Neighboring Week promotes inclusive communities

Would you like to connect more with your neighbors but don’t know where to start? Midland’s upcoming Neighboring Week could serve as the perfect opportunity to work towards becoming a better neighbor while building a stronger community.

Taking place from Sept. 27 through Oct. 3, Neighboring Week will feature organized community programs as well as resources helping neighborhoods and individual residents to put together their own events. A block party held in Center City on Sept. 30 from 10 a.m.-noon will kick off the week’s festivities.

Trisha Fenby, Community Living and Wellness Program Manager at the Arnold Center, is chairing the organizing committee for Midland’s Neighboring Week.“In Midland, we want people to understand and realize and know that everybody here belongs,” says Trisha Fenby, community living and wellness program manager at the Arnold Center, who is chairing the organizing committee for Midland’s Neighboring Week. “And by doing that, we want people to just be able to express themselves in a neighborly fashion. We would love for people to be able to participate at whatever capacity they're able to.”

According to the Midland Area Community Foundation’s (MACF) Neighboring Week resources website, simple acts and gestures can make us better at neighboring. Offering to share a meal, walking dogs together, planting a front yard garden, or cleaning the neighborhood together are all ways to reach out to neighbors and build a connection. A simple friendly greeting can lead the way to ongoing conversations.

Everything you need is in the Neighboring Week Toolkit

The Midland Area Community Foundation’s Cultural Awareness Coalition has assembled a compilation of online resources for residents and organizations wishing to participate in Neighboring Week. The Neighboring Week Toolkit features listings of the week’s events, articles, activities, and ideas for ways that people can engage in their communities. Also available is an online form where residents can submit information about events and activities they are hosting as part of the initiative. All submitted events will be posted on the Neighboring Week website.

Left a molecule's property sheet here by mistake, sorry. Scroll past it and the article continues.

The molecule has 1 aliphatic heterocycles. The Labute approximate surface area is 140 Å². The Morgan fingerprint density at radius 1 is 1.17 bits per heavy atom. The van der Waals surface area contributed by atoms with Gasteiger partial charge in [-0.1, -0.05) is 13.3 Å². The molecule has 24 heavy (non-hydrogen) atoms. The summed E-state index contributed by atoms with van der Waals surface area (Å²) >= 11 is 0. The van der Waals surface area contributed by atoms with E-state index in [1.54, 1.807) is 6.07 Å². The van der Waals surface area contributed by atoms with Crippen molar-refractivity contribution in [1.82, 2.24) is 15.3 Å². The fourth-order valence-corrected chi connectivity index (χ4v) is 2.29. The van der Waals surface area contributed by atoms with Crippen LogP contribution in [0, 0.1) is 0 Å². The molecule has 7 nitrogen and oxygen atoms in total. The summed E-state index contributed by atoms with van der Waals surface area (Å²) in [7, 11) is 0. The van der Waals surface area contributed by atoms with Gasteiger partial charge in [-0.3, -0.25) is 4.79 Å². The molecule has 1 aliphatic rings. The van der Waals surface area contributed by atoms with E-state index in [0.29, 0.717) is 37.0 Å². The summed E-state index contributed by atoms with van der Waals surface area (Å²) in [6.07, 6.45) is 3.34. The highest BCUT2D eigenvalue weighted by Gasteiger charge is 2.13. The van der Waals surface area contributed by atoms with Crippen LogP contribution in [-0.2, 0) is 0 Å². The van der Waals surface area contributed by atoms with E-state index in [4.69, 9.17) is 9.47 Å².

Neighboring Week runs from Sept. 27 through Oct. 4.
Fostering inclusion and celebrating diversity

For the second consecutive year, MACF’s Cultural Awareness Coalition is spearheading Neighboring Week in Midland after realizing the program aligned closely with its goals of community inclusion. The weeklong celebration is an offshoot of National Good Neighbor Day, held on Sept. 28 each year to foster positive neighborhood interactions.

Alysia Christy is the Director of Community Impact at MACF.“The Cultural Awareness Coalition’s vision is for inclusive communities in Midland,” says Alysia Christy, director of community impact at MACF. “We are casting our community to engage in this work in whatever way they can. The coalition believes in this work because this is the baseline entry point for truly building inclusion within our community. If we can be intentional and inclusive neighbors to one another, it helps us to be an inclusive community for all people.”